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Issue Details: First known date: 2011... 2011 An Apocalyptic Landscape : The Mad Max Films
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In this chapter Roslyn Weaver explores 'the three Mad Max films to consider their contribution to the apocalyptic tradition. In these texts, the outback is 'the nothing,' a threatening place that is hostile to humans. The trilogy reveals future disaster and appears to envisage a better new world, but then subverts apocalyptic hope by suggesting the new world is a false ideal because it only exists far from the Australian landscape and even then only exists far from the Australian landscape and even then only in ruined, decayed form. The repeated dismissals of hope and the negative image of the Australian landscape undercut any security of feeling at home, presenting instead a picture of exile and punishment in the desert.' (83)


  • Epigraph: This Pox-Elipse happened and that's - it's all finished, just isn't there anymore...[The desert is] worse than nothing. the first place you'll find is a sleaze pit called Bartertown. Now if the earth doesn't swallow you up first, that place sure as hell will. - Max (Mel Gibson), from Mad Max: Beyond Thunderdome.

Publication Details of Only Known VersionEarliest 2 Known Versions of

  • Appears in:
    y separately published work icon Apocalypse in Australian Fiction and Film : A Critical Study Roslyn Weaver , Jefferson : McFarland and Company , 2011 Z1820733 2011 single work criticism 'Australia has been a frequent choice of location for narratives about the end of the world in science fiction and speculative works, ranging from pre-colonial apocalyptic maps to key literary works from the last fifty years. This critical work explores the role of Australia in both apocalyptic literature and film. Works and genres covered include Nevil Shute's popular novel On the Beach, Mad Max, children's literature, Indigenous writing, and cyberpunk. The text examines ways in which apocalypse is used to undermine complacency, foretell environmental disasters, critique colonization, and to serve as a means of protest for minority groups. Australian apocalypse imagines Australia at the ends of the world, geographically and psychologically, but also proposes spaces of hope for the future.' (From the publisher's website.) Jefferson : McFarland and Company , 2011 pg. 83-107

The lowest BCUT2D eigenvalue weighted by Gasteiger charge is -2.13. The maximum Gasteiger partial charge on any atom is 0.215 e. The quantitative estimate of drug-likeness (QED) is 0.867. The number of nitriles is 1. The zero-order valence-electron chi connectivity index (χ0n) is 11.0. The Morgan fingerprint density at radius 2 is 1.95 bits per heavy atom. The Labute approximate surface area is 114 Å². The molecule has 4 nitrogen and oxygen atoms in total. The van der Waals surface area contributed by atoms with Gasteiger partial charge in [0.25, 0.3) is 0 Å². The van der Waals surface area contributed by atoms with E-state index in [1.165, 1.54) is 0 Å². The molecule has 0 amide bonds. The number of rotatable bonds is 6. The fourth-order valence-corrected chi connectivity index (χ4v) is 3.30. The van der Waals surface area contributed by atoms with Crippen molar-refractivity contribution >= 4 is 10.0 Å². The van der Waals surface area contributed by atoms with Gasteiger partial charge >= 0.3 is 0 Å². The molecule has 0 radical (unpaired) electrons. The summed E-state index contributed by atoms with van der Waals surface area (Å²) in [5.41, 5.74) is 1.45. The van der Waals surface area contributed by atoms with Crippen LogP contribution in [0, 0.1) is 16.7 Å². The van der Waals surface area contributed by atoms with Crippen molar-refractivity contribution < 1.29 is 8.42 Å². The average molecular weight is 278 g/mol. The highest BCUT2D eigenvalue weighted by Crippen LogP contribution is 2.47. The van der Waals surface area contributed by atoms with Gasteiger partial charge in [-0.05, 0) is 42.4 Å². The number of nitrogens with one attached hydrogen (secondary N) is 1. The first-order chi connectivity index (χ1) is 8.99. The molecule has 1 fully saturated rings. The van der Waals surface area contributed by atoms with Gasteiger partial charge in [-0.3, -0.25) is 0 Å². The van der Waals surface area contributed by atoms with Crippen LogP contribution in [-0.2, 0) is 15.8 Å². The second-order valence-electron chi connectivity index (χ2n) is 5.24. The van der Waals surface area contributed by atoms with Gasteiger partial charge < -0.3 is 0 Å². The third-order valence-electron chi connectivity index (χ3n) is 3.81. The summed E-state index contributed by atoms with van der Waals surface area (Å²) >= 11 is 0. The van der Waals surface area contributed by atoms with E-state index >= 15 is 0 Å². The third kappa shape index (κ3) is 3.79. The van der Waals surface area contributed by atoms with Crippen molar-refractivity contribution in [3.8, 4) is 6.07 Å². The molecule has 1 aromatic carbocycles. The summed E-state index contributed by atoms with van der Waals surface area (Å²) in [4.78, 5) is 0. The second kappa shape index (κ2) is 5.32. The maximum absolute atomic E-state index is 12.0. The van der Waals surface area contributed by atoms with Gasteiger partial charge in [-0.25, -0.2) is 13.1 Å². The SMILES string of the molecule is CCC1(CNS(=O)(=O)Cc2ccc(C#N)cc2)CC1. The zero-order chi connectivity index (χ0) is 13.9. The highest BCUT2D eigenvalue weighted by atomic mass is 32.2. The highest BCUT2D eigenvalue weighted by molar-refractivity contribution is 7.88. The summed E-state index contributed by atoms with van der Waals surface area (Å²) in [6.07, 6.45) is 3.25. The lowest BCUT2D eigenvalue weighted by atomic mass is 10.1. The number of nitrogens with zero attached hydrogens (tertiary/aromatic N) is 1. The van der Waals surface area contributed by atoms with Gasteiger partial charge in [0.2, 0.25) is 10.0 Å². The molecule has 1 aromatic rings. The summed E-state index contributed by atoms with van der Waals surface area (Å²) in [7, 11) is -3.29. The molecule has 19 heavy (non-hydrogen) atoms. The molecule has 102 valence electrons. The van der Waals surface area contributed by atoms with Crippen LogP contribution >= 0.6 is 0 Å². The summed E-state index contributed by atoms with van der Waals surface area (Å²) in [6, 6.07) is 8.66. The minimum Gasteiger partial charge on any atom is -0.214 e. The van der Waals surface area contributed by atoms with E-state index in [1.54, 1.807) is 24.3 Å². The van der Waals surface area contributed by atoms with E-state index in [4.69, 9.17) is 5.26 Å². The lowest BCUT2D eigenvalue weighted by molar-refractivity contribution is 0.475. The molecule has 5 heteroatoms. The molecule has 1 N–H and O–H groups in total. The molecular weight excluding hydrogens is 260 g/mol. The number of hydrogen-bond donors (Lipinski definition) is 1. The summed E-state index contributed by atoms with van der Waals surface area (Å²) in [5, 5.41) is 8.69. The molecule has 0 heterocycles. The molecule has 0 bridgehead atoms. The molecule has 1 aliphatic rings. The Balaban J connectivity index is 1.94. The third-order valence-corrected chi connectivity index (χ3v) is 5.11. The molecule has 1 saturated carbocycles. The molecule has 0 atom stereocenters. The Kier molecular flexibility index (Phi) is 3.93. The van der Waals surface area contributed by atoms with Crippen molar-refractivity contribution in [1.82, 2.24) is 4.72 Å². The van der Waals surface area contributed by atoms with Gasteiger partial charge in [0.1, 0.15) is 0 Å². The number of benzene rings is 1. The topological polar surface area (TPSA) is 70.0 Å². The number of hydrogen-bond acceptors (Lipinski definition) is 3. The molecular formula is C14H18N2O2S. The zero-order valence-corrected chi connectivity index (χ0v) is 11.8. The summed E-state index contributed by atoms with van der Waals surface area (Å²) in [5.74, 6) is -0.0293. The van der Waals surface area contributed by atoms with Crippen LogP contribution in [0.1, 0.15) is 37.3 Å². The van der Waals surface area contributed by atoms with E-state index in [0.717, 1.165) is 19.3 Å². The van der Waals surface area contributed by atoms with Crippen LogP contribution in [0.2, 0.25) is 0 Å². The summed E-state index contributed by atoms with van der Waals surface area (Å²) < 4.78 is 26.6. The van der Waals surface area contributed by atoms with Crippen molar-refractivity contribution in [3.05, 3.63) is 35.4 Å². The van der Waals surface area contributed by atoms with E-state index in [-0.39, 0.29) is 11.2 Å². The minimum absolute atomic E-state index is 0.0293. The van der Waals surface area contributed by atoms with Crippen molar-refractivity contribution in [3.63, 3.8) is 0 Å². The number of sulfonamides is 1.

Last amended 14 Jun 2012 12:10:19
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  • Australian Outback, Central Australia,
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